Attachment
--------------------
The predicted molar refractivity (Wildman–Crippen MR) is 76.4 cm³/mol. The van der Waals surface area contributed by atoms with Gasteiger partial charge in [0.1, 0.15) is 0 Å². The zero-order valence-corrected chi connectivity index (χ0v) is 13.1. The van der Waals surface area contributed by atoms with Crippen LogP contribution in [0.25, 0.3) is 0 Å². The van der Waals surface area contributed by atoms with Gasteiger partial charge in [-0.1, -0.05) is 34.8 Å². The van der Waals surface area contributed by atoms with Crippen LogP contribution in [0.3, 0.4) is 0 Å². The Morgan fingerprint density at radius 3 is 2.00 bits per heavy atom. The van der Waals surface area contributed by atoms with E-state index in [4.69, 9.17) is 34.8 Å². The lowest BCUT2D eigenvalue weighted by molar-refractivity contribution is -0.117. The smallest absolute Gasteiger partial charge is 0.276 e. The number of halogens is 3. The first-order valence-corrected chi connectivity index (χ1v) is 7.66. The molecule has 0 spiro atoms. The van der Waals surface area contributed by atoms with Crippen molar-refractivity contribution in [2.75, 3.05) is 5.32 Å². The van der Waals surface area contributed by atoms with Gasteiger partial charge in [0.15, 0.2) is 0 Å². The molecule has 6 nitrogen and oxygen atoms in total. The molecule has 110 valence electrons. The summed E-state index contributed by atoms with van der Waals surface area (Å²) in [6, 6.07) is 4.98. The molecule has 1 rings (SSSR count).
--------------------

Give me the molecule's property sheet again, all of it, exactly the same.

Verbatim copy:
The predicted molar refractivity (Wildman–Crippen MR) is 76.4 cm³/mol. The van der Waals surface area contributed by atoms with Gasteiger partial charge in [0.1, 0.15) is 0 Å². The zero-order valence-corrected chi connectivity index (χ0v) is 13.1. The van der Waals surface area contributed by atoms with Crippen LogP contribution in [0.25, 0.3) is 0 Å². The van der Waals surface area contributed by atoms with Gasteiger partial charge in [-0.1, -0.05) is 34.8 Å². The van der Waals surface area contributed by atoms with Crippen LogP contribution in [0.3, 0.4) is 0 Å². The Morgan fingerprint density at radius 3 is 2.00 bits per heavy atom. The van der Waals surface area contributed by atoms with E-state index in [4.69, 9.17) is 34.8 Å². The lowest BCUT2D eigenvalue weighted by molar-refractivity contribution is -0.117. The smallest absolute Gasteiger partial charge is 0.276 e. The number of halogens is 3. The first-order valence-corrected chi connectivity index (χ1v) is 7.66. The molecule has 0 spiro atoms. The van der Waals surface area contributed by atoms with Crippen molar-refractivity contribution in [2.75, 3.05) is 5.32 Å². The van der Waals surface area contributed by atoms with Gasteiger partial charge in [0.15, 0.2) is 0 Å². The molecule has 6 nitrogen and oxygen atoms in total. The molecule has 110 valence electrons. The summed E-state index contributed by atoms with van der Waals surface area (Å²) in [6, 6.07) is 4.98. The molecule has 1 rings (SSSR count).